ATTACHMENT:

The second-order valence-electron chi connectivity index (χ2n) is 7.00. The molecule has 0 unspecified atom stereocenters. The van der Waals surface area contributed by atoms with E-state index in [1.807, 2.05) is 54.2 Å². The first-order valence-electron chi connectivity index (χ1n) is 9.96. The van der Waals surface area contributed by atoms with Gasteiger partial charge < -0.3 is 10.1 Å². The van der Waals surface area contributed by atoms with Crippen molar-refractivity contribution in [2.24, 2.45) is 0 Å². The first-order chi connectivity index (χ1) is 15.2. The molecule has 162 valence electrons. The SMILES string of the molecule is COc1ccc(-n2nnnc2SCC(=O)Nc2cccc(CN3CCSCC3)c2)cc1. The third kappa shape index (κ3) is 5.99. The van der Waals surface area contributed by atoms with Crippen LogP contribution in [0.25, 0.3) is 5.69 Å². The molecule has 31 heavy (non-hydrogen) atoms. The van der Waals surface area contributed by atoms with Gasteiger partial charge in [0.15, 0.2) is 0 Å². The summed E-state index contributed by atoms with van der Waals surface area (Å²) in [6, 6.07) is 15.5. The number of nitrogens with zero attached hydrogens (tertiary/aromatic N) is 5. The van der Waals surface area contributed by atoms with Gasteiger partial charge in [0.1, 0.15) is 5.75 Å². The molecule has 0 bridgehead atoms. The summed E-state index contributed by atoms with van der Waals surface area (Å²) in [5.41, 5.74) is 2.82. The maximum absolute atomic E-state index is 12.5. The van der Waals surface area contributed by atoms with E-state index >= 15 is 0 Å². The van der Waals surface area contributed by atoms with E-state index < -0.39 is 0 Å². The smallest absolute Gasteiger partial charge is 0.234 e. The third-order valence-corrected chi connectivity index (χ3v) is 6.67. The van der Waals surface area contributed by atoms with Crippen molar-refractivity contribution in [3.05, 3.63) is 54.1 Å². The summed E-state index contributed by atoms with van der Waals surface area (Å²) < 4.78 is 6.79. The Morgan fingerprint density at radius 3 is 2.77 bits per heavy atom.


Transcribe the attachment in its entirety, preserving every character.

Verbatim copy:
The second-order valence-electron chi connectivity index (χ2n) is 7.00. The molecule has 0 unspecified atom stereocenters. The van der Waals surface area contributed by atoms with E-state index in [1.807, 2.05) is 54.2 Å². The first-order valence-electron chi connectivity index (χ1n) is 9.96. The van der Waals surface area contributed by atoms with Gasteiger partial charge < -0.3 is 10.1 Å². The van der Waals surface area contributed by atoms with Crippen molar-refractivity contribution in [2.24, 2.45) is 0 Å². The first-order chi connectivity index (χ1) is 15.2. The molecule has 162 valence electrons. The SMILES string of the molecule is COc1ccc(-n2nnnc2SCC(=O)Nc2cccc(CN3CCSCC3)c2)cc1. The third kappa shape index (κ3) is 5.99. The van der Waals surface area contributed by atoms with Crippen LogP contribution in [0.25, 0.3) is 5.69 Å². The molecule has 31 heavy (non-hydrogen) atoms. The van der Waals surface area contributed by atoms with Gasteiger partial charge in [0.15, 0.2) is 0 Å². The summed E-state index contributed by atoms with van der Waals surface area (Å²) in [6, 6.07) is 15.5. The number of nitrogens with zero attached hydrogens (tertiary/aromatic N) is 5. The van der Waals surface area contributed by atoms with Gasteiger partial charge in [0.1, 0.15) is 5.75 Å². The molecule has 0 bridgehead atoms. The summed E-state index contributed by atoms with van der Waals surface area (Å²) in [5.41, 5.74) is 2.82. The maximum absolute atomic E-state index is 12.5. The van der Waals surface area contributed by atoms with E-state index >= 15 is 0 Å². The van der Waals surface area contributed by atoms with E-state index < -0.39 is 0 Å². The smallest absolute Gasteiger partial charge is 0.234 e. The third-order valence-corrected chi connectivity index (χ3v) is 6.67. The van der Waals surface area contributed by atoms with Crippen molar-refractivity contribution in [3.05, 3.63) is 54.1 Å². The summed E-state index contributed by atoms with van der Waals surface area (Å²) < 4.78 is 6.79. The Morgan fingerprint density at radius 3 is 2.77 bits per heavy atom.